Topic Page

1930 Boas Kwagiulth Film
Burke Museum staff and volunteers carefully transport Washington state's first dinosaur fossil—the last object moved out of the former Burke Museum building and into the New Burke.

Washington state's first dinosaur fossil is the last object to move from the former Burke Museum and into the New Burke.

John Alexander (left), a Burke Paleontology Research Associate, and Burke volunteer Guy Paquin hold up a painting of a big cat skeleton

A fun “small-world” moment recently happened while packing the fossil preparation lab to move to the new building.

Scientists describe the emergence of these ecosystems about 51-53 million-years-ago—a time with the highest-known global temperatures in the past 66-million-years—when the Pacific Northwest was a subtropical climate similar to today’s southern Florida.

More than 10,000 people came together to celebrate the final days of the current Burke Museum during Final Free Week, before we closed to move and prepare for the opening of the New Burke in fall 2019. 

Scientists have just discovered the newest member of that family—an iguana-sized reptile whose name means “Antarctic king.”

Bikini Bottom, SpongeBob’s fictional home, is based on an actual place in the Pacific Ocean that was the location of 23 U.S. nuclear weapons tests during the Cold War era.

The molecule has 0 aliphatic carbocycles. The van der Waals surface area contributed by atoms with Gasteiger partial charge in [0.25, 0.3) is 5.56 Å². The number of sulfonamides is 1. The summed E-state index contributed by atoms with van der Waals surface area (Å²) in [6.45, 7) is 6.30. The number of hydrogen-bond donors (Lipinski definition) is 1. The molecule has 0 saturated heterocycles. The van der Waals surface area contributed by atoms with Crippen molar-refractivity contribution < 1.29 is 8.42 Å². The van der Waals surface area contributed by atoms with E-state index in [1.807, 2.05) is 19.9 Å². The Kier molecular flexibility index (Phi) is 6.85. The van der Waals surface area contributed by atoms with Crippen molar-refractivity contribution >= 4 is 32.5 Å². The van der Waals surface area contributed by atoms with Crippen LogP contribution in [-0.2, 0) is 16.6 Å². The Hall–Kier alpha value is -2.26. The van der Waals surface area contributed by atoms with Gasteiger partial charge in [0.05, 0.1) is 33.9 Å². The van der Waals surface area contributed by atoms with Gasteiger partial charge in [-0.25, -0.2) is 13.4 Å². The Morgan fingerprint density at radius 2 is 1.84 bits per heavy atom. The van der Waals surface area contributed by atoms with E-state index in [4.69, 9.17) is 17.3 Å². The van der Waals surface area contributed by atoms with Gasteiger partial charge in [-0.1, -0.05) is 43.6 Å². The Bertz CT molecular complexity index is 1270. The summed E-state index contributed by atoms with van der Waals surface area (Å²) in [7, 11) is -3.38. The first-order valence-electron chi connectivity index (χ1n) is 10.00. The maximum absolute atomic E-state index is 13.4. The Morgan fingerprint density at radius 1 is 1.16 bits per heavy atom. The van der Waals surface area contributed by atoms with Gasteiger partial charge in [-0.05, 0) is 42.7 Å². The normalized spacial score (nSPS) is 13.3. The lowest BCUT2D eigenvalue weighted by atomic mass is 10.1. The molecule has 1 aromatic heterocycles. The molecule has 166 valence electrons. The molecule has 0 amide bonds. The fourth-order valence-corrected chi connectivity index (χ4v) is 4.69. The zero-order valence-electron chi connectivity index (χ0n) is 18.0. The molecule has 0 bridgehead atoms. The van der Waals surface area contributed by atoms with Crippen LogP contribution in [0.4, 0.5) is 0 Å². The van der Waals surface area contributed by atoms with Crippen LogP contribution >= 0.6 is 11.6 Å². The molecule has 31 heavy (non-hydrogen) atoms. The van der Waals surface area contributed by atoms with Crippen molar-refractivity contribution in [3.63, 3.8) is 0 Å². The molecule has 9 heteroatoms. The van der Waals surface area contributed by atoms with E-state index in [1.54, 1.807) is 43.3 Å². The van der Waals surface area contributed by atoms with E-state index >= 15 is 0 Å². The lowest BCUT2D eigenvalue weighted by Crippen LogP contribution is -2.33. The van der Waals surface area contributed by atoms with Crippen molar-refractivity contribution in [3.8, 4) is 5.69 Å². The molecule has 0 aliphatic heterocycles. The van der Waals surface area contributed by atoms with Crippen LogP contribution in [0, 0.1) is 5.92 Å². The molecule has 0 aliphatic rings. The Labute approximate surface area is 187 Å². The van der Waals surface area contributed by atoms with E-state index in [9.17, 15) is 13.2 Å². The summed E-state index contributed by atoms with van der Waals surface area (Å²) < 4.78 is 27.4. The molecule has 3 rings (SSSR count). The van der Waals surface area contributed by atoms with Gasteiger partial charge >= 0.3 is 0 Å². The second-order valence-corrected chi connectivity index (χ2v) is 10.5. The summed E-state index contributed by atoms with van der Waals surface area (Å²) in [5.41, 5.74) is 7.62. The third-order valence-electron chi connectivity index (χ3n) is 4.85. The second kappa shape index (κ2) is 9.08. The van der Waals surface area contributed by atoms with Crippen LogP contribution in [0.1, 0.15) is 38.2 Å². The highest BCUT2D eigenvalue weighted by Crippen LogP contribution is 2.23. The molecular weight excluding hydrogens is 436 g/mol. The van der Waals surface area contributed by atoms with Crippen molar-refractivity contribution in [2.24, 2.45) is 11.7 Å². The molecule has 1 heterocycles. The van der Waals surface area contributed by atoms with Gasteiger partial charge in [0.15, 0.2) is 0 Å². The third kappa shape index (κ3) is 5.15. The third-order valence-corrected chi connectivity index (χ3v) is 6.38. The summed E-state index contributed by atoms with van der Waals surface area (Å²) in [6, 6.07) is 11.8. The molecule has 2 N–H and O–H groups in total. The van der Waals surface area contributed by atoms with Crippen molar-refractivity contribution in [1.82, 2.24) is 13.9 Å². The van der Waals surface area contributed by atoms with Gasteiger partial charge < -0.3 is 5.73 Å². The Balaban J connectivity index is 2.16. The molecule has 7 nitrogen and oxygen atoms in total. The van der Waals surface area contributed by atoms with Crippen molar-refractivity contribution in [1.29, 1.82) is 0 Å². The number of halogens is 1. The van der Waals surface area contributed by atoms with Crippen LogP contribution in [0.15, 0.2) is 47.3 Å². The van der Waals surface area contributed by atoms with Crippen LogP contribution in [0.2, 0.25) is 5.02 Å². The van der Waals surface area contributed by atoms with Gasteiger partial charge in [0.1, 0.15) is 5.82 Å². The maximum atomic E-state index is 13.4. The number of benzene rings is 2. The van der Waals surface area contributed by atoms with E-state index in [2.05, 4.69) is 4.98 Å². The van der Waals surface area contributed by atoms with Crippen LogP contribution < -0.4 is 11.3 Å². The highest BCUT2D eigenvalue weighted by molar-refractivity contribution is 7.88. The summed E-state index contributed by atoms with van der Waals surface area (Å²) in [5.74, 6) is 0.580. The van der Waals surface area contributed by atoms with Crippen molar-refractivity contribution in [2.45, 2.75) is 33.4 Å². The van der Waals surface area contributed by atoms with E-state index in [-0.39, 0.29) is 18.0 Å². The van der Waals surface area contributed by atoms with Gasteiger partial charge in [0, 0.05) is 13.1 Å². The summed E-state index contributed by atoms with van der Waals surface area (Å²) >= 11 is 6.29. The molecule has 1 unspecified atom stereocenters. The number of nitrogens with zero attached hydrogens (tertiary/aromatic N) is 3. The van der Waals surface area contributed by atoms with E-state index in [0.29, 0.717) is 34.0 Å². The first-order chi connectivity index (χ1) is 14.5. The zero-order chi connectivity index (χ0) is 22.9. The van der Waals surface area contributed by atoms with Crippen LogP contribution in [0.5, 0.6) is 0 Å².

A woman stands with hands up and out as she is brushed with a cedar branch

Tribal leaders returned to the Burke to offer a second cedar brushing ceremony as we near the end of the move.

Smithsonian scientists name a new species of fossil whale from the Burke Museum collection after Burke Curator Dr. Elizabeth Nesbitt.

Burke Museum and University of Washington botanists have created a much-needed second edition of the Flora of the Pacific Northwest.

Groups of young people look at objects in the Pacific Voices gallery

When the current Burke Museum facility closes at the end of the year, there will be silence for the first time in the Pacific Voices gallery.

A family with nets in a fast-moving river

Teaching about cultures and complex histories can be challenging, but can also provide meaningful opportunities for reflection.

Female scuba diver smiling at the camera under the sea

Katherine Maslenikov, Collections Manager for the Burke's Ichthyology Collection, helps with underwater fieldwork in Roatan, Honduras.


Back to Top